savings, mortgages, and insurance.

One of the most influential factors on customer satisfaction
appears to be the cardholder’s experience with an issuer’s service
– a call centre, for instance. Likewise, cardholder dissatisfaction
over the outcome of a call experience is particularly consistent
with lower overall customer satisfaction scores.

As shown in Figure 3, when the loyalty factor of “likelihood to
recommend card” is compared to customer service issues important to
cardholders – such as satisfaction with outcome of a call or
overall satisfaction with the representative – the correlation
between these factors is quite high. This correlation reinforces
how important it is that issuers ensure that service interactions
are positive customer experiences.

Primary card designation is critical

Primary card designation closely tracks share of spendingOur research also reveals
achieving primary card designation is a crucial dimension for
building behavioural loyalty. While the typical consumer has access
to a number of different cards, most rely on a single card in their
wallet for the majority of their spending.

The primary card ratio – the percentage of an issuer’s active
users who consider its card their primary card – is a key measure
of this loyalty dimension. Among the top 13 US card issuers, this
measure varies from a low of 48 percent to a high of 74 percent.
Once cardholders have selected an issuer’s card as their primary
card, the share of spending placed on that card – generally about
65 percent – is fairly consistent from issuer to issuer (see
Figure 4
). What does this mean in practical terms? The more
customers who are willing to select an issuer’s card as the primary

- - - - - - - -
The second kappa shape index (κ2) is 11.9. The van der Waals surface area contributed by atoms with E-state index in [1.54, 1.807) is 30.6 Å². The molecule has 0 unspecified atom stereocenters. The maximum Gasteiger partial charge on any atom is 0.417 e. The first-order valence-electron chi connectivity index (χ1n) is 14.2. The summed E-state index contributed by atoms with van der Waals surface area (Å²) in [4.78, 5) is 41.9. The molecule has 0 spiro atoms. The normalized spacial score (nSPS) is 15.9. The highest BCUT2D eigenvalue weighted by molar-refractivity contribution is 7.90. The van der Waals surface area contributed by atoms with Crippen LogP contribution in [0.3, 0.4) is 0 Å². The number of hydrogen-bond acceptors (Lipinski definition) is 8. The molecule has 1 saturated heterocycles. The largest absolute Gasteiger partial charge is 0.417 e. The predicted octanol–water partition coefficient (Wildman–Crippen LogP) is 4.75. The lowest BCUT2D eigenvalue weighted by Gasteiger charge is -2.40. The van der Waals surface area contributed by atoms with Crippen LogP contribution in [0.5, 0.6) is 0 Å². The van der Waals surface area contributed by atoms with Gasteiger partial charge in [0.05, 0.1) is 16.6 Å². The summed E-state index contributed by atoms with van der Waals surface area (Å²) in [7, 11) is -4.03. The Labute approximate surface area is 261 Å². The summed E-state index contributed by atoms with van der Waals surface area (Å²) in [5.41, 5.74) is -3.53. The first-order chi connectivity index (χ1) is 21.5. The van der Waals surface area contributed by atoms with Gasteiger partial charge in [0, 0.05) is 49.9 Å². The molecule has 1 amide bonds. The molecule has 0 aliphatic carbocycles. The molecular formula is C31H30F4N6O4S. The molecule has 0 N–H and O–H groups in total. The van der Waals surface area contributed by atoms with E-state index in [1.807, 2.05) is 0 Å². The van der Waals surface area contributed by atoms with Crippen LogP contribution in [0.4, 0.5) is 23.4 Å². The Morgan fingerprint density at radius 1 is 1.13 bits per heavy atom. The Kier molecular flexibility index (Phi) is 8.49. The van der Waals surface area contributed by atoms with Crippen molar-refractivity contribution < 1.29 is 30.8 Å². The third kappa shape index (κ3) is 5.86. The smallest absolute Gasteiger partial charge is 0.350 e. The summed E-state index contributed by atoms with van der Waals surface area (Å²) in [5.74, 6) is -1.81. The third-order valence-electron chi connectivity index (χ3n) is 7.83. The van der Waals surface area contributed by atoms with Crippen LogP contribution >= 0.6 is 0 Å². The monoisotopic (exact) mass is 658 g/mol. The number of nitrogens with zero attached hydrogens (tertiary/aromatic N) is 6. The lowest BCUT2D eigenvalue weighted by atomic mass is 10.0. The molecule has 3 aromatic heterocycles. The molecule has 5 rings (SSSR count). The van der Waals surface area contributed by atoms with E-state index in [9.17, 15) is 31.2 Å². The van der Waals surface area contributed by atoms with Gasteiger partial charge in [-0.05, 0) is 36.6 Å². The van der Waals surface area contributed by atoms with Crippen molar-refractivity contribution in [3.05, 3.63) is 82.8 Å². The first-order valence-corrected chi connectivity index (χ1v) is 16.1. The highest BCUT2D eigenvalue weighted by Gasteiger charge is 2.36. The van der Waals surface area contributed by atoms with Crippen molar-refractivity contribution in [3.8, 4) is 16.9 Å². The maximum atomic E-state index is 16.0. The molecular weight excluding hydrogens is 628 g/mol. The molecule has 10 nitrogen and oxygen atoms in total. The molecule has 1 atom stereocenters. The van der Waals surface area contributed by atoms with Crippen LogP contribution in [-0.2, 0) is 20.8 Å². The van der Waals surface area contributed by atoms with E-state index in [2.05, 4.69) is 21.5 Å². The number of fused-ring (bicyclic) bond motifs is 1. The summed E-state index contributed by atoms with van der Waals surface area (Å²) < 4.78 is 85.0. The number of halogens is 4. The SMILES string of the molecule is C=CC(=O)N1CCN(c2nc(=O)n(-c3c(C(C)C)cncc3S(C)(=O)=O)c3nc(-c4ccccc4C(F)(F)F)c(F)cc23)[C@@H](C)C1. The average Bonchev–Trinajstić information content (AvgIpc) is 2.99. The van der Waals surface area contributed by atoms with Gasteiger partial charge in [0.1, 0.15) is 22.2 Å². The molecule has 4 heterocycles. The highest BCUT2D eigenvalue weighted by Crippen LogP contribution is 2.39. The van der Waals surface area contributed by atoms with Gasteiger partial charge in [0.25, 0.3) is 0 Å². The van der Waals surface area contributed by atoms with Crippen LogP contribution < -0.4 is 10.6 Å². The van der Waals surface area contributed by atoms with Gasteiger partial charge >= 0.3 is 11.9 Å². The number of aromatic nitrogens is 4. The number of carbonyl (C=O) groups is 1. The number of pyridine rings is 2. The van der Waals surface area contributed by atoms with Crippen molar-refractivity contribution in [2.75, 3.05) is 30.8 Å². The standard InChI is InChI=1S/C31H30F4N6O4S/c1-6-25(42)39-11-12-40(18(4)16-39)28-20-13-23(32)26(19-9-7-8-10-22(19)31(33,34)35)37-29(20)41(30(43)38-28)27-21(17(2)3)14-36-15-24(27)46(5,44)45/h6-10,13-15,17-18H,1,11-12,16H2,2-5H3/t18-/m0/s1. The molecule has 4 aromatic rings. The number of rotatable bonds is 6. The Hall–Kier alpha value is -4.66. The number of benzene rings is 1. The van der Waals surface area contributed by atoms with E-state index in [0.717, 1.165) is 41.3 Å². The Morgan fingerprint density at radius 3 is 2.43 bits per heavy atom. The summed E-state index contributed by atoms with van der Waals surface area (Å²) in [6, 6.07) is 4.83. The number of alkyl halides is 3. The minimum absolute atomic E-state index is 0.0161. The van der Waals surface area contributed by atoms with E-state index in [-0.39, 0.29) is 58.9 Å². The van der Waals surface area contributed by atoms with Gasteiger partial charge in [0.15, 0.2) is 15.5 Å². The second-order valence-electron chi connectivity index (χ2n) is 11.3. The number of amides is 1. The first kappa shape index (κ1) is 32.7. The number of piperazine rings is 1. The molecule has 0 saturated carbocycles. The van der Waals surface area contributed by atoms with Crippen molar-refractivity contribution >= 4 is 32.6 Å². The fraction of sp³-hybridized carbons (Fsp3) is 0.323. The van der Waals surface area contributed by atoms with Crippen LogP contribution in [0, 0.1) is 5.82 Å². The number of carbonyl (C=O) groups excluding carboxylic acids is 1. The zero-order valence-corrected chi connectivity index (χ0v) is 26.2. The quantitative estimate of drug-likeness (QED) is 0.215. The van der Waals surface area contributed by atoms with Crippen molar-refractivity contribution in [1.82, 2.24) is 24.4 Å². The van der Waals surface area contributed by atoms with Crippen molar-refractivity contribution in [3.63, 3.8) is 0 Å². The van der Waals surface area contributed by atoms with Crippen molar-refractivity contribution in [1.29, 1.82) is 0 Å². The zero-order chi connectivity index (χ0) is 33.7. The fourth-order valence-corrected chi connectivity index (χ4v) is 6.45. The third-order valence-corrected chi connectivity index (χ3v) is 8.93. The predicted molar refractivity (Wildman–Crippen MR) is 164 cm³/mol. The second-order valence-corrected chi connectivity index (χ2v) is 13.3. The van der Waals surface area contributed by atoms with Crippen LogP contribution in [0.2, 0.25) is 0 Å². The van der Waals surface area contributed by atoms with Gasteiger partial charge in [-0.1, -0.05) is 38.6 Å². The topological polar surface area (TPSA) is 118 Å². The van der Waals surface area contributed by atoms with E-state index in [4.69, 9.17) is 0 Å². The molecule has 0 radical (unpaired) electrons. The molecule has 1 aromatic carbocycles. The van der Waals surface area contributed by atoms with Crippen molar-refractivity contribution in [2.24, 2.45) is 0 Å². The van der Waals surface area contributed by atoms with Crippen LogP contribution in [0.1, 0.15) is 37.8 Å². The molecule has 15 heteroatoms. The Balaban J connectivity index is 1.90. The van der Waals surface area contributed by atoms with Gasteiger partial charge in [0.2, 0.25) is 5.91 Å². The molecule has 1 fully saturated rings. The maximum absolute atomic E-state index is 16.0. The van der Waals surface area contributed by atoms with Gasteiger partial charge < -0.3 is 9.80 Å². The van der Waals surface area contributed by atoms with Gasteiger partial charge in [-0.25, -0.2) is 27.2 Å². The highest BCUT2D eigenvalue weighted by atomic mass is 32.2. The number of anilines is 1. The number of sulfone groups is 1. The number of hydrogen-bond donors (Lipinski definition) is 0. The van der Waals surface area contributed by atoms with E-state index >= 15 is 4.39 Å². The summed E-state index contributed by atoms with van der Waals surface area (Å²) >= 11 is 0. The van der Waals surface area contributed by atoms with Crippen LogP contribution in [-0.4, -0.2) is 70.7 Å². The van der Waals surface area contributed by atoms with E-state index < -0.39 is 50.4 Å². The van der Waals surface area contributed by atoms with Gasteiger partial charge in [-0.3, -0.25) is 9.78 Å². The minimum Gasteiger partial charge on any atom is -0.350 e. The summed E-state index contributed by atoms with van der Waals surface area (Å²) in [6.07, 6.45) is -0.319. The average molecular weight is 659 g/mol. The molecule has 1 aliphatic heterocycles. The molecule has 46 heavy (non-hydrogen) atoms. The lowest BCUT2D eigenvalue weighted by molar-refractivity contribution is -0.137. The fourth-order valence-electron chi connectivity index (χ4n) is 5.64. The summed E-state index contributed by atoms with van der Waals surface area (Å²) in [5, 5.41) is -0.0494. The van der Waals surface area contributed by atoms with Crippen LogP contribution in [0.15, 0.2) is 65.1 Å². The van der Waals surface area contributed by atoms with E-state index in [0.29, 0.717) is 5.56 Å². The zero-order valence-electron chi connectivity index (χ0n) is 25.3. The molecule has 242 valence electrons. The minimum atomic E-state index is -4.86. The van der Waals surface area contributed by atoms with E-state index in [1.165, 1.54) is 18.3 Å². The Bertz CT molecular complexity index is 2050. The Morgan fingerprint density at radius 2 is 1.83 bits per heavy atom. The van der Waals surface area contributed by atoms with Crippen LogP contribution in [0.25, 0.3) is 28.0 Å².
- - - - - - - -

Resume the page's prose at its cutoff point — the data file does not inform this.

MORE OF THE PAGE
card in their wallet, the greater their spend and the more revenue
for the issuer.

Raising card spend and loyalty

Card applicants were asked to identify specific characteristics
of the card offer that had prompted them to apply for a new card in
the past six months.

By far the greatest number – 45 percent – said their strongest
reason for applying was the card’s lack of an annual fee, while 30
percent were motivated by a low introductory APR, and 22 percent by
a balance-transfer opportunity. However, consumers with these
motives may represent a poor bet for the issuer. When the card
requires no annual fee, the consumer has no reason not to apply.
Possession of a no-fee card implies nothing whatsoever about
loyalty. And when consumers apply primarily to get a low
introductory APR or a balance-transfer opportunity, the odds they
will eventually defect to another card are high.

Rewards programmes, by contrast, motivated 33 percent of all
card applications and can be a powerful tool for enhancing card
companies’ market share and share of wallet. Indeed, next to the
absence of an annual fee, rewards are the most-often cited reason
for new card applications. We see significant opportunities for
market penetration through rewards cards, since only slightly more
than half of all survey respondents indicated that their current
primary card provides rewards.

Another promising, though underutilised, strategy for boosting
loyalty and card spend is to encourage the use of cards for
recurring, automatic payments – for utilities and other household
bills. Credit card usage for such payments remains low, even with
consumers’ primary cards (see Figure 5), because cheque
writing remains the bill payment method of choice. Card issuers
would do well, however, to encourage card use for such payments
because of the additional revenues they can realise, the cost
savings from not processing cheques, and because such payments can
strengthen cardholder relationships.

The right data and strategiesCard usage for automatic payments remain slow

Card issuers need highly targeted strategies in order to sharpen
their investment focus, grow revenues, and maximise profits. .

But first, they must carefully assess cardholder satisfaction
and behavioural data to identify the true drivers of cardholder
loyalty. In-depth research – capturing cardholders’ usage and
retention data, as well as their likelihood to refer their card to
others and their propensity to adopt other bank products and
services – equips card issuers with the hard data they need. By
analysing this data, and benchmarking their portfolios against
competitors, issuers can gain the insights needed to uncover
strengths and weaknesses in their current strategies and adjust
those strategies for greater portfolio profitability.

Greg Howes is a global solutions leader for MasterCard
Advisors, responsible for the company’s benchmarking business.
Philip Lawrence is a global solutions leader with MasterCard
Advisors Payment Services, managing its commerce innovation
centre.